In 2017, Grant joined the ABC as editor of Indigenous Affairs and fill-in host of nightly current affairs programme 7.30. Grant also hosted The Link, which aired on Friday nights.

In 2018 Grant started hosting a flagship national night current affairs programme, Matter of Fact, on the ABC News TV Channel and ABC News Radio. He was also appointed chief Asia correspondent for the ABC News Network.[11] The program was cancelled after 10 months, ending on 29 November 2018, after which time he took up the new role of Indigenous and International Affairs Analyst with the ABC.[12]


The Tears of Strangers[edit]

In 2002, Grant published a memoir, The Tears of Strangers, which details the political and social changes of Indigenous Australians over the period of 40 years, focusing particularly on generations of the Wiradjuri people.[1]

Talking To My Country[edit]

Grant's second book, Talking To My Country, was published in February 2016. The origins of the book came from the abuse of Adam Goodes in 2015.[13][14] In a review for The Saturday Paper, Talking To My Country was described as "Australia viewed from the riverbank on the edge of town; great affection mixed with discomfort about 'Advance Australia Fair'".[15]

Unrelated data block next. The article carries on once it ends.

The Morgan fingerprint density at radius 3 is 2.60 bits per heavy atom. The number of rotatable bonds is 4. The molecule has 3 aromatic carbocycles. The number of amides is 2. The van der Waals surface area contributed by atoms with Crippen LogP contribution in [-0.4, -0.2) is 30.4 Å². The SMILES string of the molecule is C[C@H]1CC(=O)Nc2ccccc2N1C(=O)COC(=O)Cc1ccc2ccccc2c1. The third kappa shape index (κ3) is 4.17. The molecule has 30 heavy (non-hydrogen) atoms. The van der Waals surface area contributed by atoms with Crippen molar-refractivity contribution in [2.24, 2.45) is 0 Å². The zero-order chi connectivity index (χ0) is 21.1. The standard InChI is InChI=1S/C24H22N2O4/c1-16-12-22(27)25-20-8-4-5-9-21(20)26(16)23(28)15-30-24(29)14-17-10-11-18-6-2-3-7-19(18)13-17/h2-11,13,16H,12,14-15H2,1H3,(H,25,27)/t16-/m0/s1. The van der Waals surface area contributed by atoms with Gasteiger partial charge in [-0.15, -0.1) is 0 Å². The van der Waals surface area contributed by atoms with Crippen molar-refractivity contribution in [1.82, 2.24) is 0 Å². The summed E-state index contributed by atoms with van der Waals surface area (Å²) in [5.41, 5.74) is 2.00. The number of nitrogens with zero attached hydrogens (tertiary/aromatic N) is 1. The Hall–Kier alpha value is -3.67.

Australia Day[edit]

In 2019 Grant published his third book, Australia Day, a follow up to Talking To My Country about what it means to be Australian.

On Identity[edit]

Grant is expected to publish this fourth book, On Identity, in 2019.

Personal life[edit]

Grant and wife Tracey Holmes, in 2008

Grant is a member of the Wiradjuri tribe of Indigenous Australians from the south-west inland region of New South Wales. The Wiradjuri also have roots in inner Victoria, which is where he spent much of his childhood.

Grant was married to Karla Grant with whom he had three children.[1] A well publicised marriage break-up in 2000, prior to the Sydney Olympic Games, resulted from his starting a relationship with fellow TV personality Tracey Holmes. After criticism from News Corporation tabloids,[16] while News Corporation was involved in the C7 Sport dispute with Seven, his employment at the Seven Network was terminated as a result, and he and Holmes moved to Hong Kong.[1]

During early 2016 Grant was talked about as running in the 2016 Australian election. Grant ruled out running for the National Party of Australia and said he was not "ideologically bound to the left" and that he admired people with the "small 'l' Liberal approach".[17]